Saturday, February 19, 2011

Winter's Bone (2010)

     This weekend's releases look a little on the weak side so I figured I would go back and discuss another of my favorite movies from last year. Winter's Bone is essentially a film noir set deep in the Ozark Mountains. Like winter in the mountains, the film is cold and unrelenting. You won't have fun watching this movie and it won't make you feel good when it's over, but it tells a great story with well drawn and realistic characters. That isn't to say the film is completely humorless but it is good to be prepared for the dismal mood of Winters Bone.
     The movie opens on Ree Dolly (Jennifer Lawrence) taking care of her two younger siblings and her own mother. She's obviously only a teenager but looks aged beyond her years. With no money to take care of her family, Ree is just trying to keep her head above water until she can figure out what to do. Soon a cop pulls into the yard and tells her that her father, a known meth cook, has skipped out on his bail. If he doesn't show for his fast approaching court date she will lose her house, which her father used to post bail. From here the movie follows Ree on her quest to find her father and save herself and her family.  This will bring her to places she knows she isn't supposed to go and will disrupt the uneasy peace of her feudal mountain town.
     There is an overwhelmingly constant fear and dread that soaks through this film. Every new character Ree meets and every situation she finds herself in you know is going to lead to trouble. You never know where or when it will happen, but you know her snooping around will ultimately catch up to her in a big bad way. This feeling is conveyed perfectly through director Debra Granik's quick pacing and use of darkness or shades of gray in every shot. Each day looks just as bleak as the day before. You get the feeling that this is just how life is for the people who live here and this is how it will always be.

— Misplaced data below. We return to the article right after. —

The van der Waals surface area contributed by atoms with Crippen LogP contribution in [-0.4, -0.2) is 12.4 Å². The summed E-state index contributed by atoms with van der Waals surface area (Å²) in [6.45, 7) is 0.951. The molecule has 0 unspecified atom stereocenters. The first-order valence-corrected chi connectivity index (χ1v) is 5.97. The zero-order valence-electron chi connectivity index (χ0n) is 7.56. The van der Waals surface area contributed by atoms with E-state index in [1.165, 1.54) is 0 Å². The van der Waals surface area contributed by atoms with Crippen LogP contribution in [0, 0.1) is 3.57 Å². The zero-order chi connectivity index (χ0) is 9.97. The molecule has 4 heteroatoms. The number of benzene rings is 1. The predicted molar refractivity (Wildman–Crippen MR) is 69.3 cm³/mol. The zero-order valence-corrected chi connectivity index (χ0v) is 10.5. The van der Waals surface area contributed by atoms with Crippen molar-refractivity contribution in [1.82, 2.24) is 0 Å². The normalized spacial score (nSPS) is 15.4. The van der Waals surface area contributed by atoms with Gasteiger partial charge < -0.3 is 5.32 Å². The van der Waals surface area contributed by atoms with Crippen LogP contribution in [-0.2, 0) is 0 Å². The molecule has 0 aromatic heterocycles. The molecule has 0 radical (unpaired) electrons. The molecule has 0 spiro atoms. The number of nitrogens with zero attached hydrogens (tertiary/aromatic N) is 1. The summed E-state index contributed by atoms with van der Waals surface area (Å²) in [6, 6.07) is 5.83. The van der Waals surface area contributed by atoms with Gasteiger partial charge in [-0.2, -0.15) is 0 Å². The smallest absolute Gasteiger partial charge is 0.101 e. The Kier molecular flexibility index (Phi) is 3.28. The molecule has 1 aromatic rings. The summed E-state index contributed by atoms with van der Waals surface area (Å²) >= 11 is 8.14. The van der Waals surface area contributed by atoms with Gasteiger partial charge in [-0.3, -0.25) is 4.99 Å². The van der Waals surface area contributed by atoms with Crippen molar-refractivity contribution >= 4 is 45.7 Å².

Jennifer Lawrence is fantastic in the lead role. She brings a sense of both strength and weakness to her character at the same time. She understands her place in the hierarchy of her existence but she knows that in order to solve her problem she needs to buck the system. There are a few spots in the film where it seems like her body keeps marching forward while her mind is still hesitating. The other standout role in the film is her uncle, Teardrop, played by John Hawkes. Explaining the ways and directions his character develops would ruin one of the best parts of a great movie. I'll just say it's a great understated performance in a role that could have been ruined by overacting. The way Hawkes portrays the character seems real. I've met people in my life who look and act like that.
     I first saw this film in the theater last November. In rewatching it for the first time just yesterday, I realized that I hadn't forgotten very much about it. It's a movie that really sticks with you and, for me, it's a movie that gets better on repeated viewings. If I was a voting member of the Academy this would probably be my pick for Best Picture. (Currently available on DVD)

Summary: Winter's Bone is an excellent film. If you're looking for some escapist entertainment then I'd look for something else. However, if you're looking for something that will stick with you and throw you around a little bit, Winter's Bone is your ticket. A.

 The Good, The Bad, and the Raimi

     Brick is a perfect companion piece for Winter's Bone. It's a modern film noir with a teenage main character. The color pallets of both films are very similar, as is the ever-present feeling of despair. This is one of the films that introduced Joseph Gorden-Levitt as a dramatic actor to be reckoned with much like Winter's Bone is sure to do for Jennifer Lawrence. I love the 1930's era hard-boiled dialogue and it's one of the elements in the film that keeps it from feeling overly realistic. This makes it's impact somewhat softer than that of Winter's Bone, but no less fantastic. Brick is one of the best of it's genre.
     Many of the actors cast in Winter's Bone are locals from the town where the movie was shot. This helps it achieve it's realistic tone. Gummo is another film that uses local actors to try and achieve a similar effect. I wrestled with whether or not Gummo is actually a bad movie since I first saw it. I've come to the conclusion that it's too pretentious and self-congratulatory to be taken seriously. It's a film that tries so hard to be "art" that it misses the mark. It has the same poverty-stricken look and feel of Winter's Bone with none of the character. One scene of the film shows a kid with rabbit ears drowning a cat. That is so edgy and hip!...please.
      Sam Raimi's The Gift shares many of the same characteristics as Winter's Bone but is much easier to swallow. The Gift has a very impressive cast with great performances by both Keanu Reeves and Giovanni Ribisi. Cate Blanchett plays a psychic tasked to find a murderer in her small town...but some of the townsfolk don't want her snooping about. Though it is lighter and more of a paint-by-numbers mystery than Winter's Bone, it is still a quality movie. (All films currently available on DVD. Brick is also currently available on Netflix Instant Watch.)


1 comment:

  1. Hey Jeremy. I LOVED The Gift. It seems very overlooked in Raimi's body of work. And a really good cast, too.